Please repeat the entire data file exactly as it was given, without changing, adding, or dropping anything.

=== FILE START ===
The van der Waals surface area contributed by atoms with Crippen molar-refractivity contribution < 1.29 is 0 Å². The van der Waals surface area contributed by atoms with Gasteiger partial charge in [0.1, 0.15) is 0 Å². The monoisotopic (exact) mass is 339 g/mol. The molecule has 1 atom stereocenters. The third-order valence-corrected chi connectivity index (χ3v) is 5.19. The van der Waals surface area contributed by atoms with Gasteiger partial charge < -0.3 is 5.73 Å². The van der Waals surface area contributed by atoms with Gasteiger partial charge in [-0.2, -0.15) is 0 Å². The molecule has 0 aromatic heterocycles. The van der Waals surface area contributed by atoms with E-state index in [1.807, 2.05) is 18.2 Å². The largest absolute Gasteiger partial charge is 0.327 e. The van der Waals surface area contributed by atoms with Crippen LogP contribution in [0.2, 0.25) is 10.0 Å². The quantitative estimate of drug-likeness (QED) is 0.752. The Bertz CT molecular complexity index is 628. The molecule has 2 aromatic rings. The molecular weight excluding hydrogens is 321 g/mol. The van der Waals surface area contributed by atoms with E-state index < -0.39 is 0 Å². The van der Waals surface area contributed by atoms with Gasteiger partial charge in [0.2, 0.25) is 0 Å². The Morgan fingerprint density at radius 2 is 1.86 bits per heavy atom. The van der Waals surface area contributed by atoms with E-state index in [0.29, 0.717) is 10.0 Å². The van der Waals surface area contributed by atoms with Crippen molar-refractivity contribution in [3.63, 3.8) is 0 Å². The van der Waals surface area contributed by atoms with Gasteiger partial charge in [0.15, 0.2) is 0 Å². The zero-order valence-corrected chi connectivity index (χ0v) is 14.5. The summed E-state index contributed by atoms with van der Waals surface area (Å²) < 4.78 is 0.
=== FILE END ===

The van der Waals surface area contributed by atoms with Crippen molar-refractivity contribution < 1.29 is 0 Å². The van der Waals surface area contributed by atoms with Gasteiger partial charge in [0.1, 0.15) is 0 Å². The monoisotopic (exact) mass is 339 g/mol. The molecule has 1 atom stereocenters. The third-order valence-corrected chi connectivity index (χ3v) is 5.19. The van der Waals surface area contributed by atoms with Gasteiger partial charge < -0.3 is 5.73 Å². The van der Waals surface area contributed by atoms with Gasteiger partial charge in [-0.2, -0.15) is 0 Å². The molecule has 0 aromatic heterocycles. The van der Waals surface area contributed by atoms with E-state index in [1.807, 2.05) is 18.2 Å². The largest absolute Gasteiger partial charge is 0.327 e. The van der Waals surface area contributed by atoms with Crippen LogP contribution in [0.2, 0.25) is 10.0 Å². The quantitative estimate of drug-likeness (QED) is 0.752. The Bertz CT molecular complexity index is 628. The molecule has 2 aromatic rings. The molecular weight excluding hydrogens is 321 g/mol. The van der Waals surface area contributed by atoms with E-state index < -0.39 is 0 Å². The van der Waals surface area contributed by atoms with Gasteiger partial charge in [0.2, 0.25) is 0 Å². The Morgan fingerprint density at radius 2 is 1.86 bits per heavy atom. The van der Waals surface area contributed by atoms with E-state index in [0.29, 0.717) is 10.0 Å². The van der Waals surface area contributed by atoms with Crippen molar-refractivity contribution in [3.63, 3.8) is 0 Å². The van der Waals surface area contributed by atoms with Gasteiger partial charge in [0.15, 0.2) is 0 Å². The zero-order valence-corrected chi connectivity index (χ0v) is 14.5. The summed E-state index contributed by atoms with van der Waals surface area (Å²) < 4.78 is 0.